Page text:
USB's main attraction is that it makes adding peripherals to your computer incredibly easy. It enables you to connect peripherals to the outside of the computer so you don?t have to open your PC.
A USB peripheral simply plugs right into the port and works. You don't need to install a card; you don't even need to turn off your computer. Because USB configuration happens automatically, built-in USB means you don?t have to fiddle with drivers and software when adding most peripherals.
USB 1.1, the original USB standard, has two data rates: 12 Mbps for devices, such as disk drives, that need high-speed throughput and 1.5 Mbps for devices, such as joysticks, that need much lower bandwidth.
In 2002, USB 2.0, Hi-Speed USB 2.0, gained wide acceptance in the industry. It increases the speed of the peripheral-to-PC connection from 12 Mbps to 480 Mbps, or 40 times faster than USB 1.1. This increase in bandwidth enhances the use of external peripherals that require high throughput, such as CD/DVD burners, scanners, digital cameras, and video equipment. USB 2.0 also supports demanding applications where multiple high-speed devices run simultaneously, such as Web publishing. A USB 2.0 host will work with both USB 2.0 and USB 1.1 peripherals. USB 2.0 also supports Windows? XP through a Windows update.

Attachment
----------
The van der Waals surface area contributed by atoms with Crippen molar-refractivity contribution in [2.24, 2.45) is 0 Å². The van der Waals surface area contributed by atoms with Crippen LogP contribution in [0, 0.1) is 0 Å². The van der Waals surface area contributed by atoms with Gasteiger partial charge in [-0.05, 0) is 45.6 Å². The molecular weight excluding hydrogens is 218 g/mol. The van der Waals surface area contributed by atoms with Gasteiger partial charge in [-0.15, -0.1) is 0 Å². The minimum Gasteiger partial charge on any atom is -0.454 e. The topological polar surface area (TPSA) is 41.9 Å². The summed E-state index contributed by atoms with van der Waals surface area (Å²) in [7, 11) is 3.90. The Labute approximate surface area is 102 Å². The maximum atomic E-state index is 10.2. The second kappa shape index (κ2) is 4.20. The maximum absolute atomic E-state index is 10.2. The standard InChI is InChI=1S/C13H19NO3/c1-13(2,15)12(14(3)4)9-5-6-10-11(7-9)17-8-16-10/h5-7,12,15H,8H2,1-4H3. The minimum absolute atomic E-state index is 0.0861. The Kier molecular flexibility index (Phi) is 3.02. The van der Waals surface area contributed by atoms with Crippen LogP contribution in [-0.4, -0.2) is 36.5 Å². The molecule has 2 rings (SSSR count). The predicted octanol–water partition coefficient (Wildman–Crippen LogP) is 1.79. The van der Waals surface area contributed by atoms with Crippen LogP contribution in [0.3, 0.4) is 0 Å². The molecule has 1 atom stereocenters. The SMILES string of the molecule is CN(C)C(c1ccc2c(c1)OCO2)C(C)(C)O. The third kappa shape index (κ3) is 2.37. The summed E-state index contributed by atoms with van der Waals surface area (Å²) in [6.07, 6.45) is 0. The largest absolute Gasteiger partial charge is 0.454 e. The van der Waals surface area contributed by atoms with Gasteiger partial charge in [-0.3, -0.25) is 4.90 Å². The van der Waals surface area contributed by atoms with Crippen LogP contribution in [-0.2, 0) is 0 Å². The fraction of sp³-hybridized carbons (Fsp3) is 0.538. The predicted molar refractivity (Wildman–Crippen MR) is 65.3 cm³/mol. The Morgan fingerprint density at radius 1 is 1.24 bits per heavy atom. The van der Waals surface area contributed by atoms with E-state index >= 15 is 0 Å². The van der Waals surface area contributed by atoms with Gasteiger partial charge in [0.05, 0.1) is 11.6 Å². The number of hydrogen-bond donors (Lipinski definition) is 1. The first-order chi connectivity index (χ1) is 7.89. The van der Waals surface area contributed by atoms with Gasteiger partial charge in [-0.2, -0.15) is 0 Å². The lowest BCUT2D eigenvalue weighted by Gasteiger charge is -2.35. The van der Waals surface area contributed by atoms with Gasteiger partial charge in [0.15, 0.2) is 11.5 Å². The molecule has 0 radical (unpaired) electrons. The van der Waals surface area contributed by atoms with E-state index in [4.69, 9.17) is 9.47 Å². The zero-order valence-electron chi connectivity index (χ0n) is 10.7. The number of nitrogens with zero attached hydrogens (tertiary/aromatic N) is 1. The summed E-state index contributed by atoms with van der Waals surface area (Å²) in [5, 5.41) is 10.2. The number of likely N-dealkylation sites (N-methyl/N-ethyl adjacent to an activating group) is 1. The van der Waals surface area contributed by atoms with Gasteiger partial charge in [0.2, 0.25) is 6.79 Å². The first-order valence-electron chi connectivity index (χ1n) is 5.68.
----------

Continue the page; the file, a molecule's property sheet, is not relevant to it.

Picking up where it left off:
Another USB standard, USB On-The-Go (USB OTG), has also been developed. USB OTG enables devices other than a PC to act as a host. It enables portable equipment?such as PDAs, cell phones, digital cameras, and digital music players?to connect to each other without the need for a PC host.
There are four types of USB connectors: Type A, Type B, Mini B, and Mini A.
USB 1.1 specifies the Type A and Type B. USB 2.0 specifies the Type A, Type B, and Mini B. The Mini A connector was developed as part of the USB OTG specification and is used for smaller peripherals, such as cell phones.